"Folk music has always spoken to me, but when I encountered the old polyphonic folk songs of Eastern Europe and the Balkans, oh wow, then I was moved to a whole different level. I was smitten by the folk music of central Ukraine, especially the sweeping acapella lyrical songs sung by women's choirs. I was suddenly drawn so deep into those songs. They enchanted me, they tugged on me, they made my insides soar, my skin shiver.
Old songs have found me, and called on me to follow them. And they have shown me so much. Worlds I knew little about, but had an inkling about... around poetic turns of phrases, behind the old words whose meanings had been lost in my lexicon, under the trees and meadow grasses and paradise birds of the imagination... This music has connected me to the mythopoetic language of my ancestors, to their worldview, and their personal stories.
The stories embedded in folk music are not really any different from any human stories, except that delivered on the wings of melodies and harmonies that vibrate with a keen energy, the old stories have a way of piercing through the layers, to reach the depths of one's soul.
And beyond the telling of personal stories, there is the music of ritual and ceremony, the enacting of prayers and intention, the practice of communicating with one another, the living earth. To call this all "folk music" sometimes sounds like oversimplification; Given our modern society's tendency towards fragmentation, departmentalization, and secularization, it strikes me as important to speak of folk music as encompassing all of these songs, both ceremonial and "everyday" lyrical songs. Folk music has taught me about what's been lost over the years regarding our connection to one another
When devotion is a way of life, and life is ceremony, all music is the way a people's devotion manifests. It is all folk music.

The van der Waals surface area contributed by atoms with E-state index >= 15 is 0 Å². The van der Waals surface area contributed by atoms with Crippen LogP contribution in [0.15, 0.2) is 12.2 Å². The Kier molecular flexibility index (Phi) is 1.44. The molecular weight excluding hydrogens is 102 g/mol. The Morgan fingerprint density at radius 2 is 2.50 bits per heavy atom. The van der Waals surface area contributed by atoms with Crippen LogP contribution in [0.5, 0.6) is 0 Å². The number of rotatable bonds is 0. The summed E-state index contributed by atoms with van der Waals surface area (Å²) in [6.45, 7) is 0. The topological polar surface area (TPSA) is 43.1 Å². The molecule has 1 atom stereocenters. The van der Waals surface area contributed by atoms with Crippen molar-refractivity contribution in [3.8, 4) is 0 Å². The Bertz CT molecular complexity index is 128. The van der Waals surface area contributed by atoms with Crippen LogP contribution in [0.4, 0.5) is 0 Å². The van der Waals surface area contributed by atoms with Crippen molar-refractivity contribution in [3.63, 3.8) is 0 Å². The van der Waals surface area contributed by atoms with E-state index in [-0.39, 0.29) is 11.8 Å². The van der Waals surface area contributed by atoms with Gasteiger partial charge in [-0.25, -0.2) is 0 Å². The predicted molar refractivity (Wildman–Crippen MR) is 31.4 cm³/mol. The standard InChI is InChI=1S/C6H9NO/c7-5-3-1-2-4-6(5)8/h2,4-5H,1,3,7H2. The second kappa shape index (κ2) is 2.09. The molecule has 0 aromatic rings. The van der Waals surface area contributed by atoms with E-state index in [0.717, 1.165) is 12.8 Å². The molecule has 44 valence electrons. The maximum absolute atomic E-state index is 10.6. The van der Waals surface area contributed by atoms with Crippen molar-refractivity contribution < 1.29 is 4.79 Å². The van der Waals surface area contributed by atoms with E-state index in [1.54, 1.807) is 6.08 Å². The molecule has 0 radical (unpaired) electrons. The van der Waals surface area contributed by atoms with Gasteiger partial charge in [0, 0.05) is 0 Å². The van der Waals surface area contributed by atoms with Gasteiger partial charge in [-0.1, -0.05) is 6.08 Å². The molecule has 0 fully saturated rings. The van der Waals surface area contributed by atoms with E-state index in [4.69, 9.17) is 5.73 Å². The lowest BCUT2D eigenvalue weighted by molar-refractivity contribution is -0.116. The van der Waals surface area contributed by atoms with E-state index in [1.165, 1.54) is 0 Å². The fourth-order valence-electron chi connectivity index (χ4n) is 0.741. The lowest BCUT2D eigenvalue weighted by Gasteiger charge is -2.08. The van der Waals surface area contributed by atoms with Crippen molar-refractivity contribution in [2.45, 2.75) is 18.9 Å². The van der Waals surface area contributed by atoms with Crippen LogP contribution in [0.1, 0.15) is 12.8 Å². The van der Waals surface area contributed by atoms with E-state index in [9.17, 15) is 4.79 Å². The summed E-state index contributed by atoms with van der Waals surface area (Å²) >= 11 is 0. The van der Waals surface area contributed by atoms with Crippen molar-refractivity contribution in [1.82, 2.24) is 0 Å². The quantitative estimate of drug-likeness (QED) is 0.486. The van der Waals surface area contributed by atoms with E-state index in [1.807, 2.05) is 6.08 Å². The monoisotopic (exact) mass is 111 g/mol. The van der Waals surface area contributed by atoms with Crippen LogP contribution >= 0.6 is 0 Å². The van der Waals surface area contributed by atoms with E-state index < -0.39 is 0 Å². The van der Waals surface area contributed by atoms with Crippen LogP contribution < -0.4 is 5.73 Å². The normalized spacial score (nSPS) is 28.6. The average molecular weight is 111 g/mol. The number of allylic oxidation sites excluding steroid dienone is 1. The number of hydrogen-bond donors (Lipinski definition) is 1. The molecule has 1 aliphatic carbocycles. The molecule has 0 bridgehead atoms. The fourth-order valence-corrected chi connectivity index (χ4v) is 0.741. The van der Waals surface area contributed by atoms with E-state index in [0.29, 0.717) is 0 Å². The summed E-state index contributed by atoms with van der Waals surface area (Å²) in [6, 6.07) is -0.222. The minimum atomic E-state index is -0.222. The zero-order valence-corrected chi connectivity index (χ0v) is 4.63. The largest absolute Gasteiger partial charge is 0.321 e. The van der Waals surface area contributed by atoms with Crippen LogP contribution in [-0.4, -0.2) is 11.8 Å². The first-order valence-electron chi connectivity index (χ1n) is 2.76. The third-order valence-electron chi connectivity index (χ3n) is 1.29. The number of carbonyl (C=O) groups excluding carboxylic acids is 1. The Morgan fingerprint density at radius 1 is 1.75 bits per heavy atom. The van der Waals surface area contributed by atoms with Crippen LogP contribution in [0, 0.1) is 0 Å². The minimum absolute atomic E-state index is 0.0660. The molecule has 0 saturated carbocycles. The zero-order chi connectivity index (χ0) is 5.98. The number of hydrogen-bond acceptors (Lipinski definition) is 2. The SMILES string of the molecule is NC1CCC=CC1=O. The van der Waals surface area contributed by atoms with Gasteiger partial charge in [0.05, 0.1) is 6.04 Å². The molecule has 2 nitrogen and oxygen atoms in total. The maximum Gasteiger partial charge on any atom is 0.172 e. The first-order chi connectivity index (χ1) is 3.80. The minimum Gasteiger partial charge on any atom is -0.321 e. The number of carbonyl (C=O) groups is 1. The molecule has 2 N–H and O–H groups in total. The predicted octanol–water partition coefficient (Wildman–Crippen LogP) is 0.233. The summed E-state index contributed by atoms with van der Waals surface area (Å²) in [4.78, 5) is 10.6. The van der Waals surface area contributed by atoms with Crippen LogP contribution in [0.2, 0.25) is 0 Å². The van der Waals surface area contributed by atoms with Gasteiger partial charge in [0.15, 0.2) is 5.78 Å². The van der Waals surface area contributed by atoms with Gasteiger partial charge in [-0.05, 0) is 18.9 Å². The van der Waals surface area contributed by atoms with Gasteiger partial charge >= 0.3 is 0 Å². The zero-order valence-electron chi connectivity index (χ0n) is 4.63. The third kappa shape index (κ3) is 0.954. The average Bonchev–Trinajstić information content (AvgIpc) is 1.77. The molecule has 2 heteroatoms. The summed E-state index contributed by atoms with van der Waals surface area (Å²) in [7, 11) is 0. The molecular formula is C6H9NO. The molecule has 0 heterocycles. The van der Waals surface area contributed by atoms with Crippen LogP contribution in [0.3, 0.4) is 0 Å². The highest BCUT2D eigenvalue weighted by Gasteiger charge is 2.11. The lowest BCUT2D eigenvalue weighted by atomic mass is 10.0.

I am forever grateful to all the song keepers of the ages, and the new generation of artists and singers who have made it possible for me to know these songs. Drevo, HIlka, Dakha Brakha, Bozhychi, Werchowyna, Ukrainian Village Voices, and so many others".
"Sitting in circle, lighting the fire together, sharing in song, and storytelling late into the night.... what a rarity in these times. Campfires offer this opportunity for gathering in this old way, with Fire, and sharing in an intimate way that is just not possible elsewhere".
Folk Camp 2019. Photo by Carlos M. Garáte
Bozena Maria Hrycyna
I grew up in Canada, fully ensconced in the Ukrainian-Canadian diaspora, learning the language, customs and traditional crafts of this community. In university, I completed a teaching and bachelor arts degree at York University in Toronto with a personal concentration in Canadian and Eastern European history and literature. On my own, I pursued a self-directed education in native plants, herbal medicine, and Slavic folklore, supported by my lifelong involvement in Plast (a Ukrainian youth mentorship organization akin to Scouts), and summers spent outdoors, hiking, canoeing, and camping.
After graduation from university, I moved to Eastern Europe, first to the Czech Republic (south Moravia), then to Ukraine (Lviv, Galicia). I lived there for two years, working, and exploring many things, including my ancestral roots. I hiked mountains, rode trains, cycled through enchanted forests and observed the folk traditions of my people, the Slavs, and fell in love with the land, its people, its spirit.
Interview by Dalva Lamminmäki July 21st 2019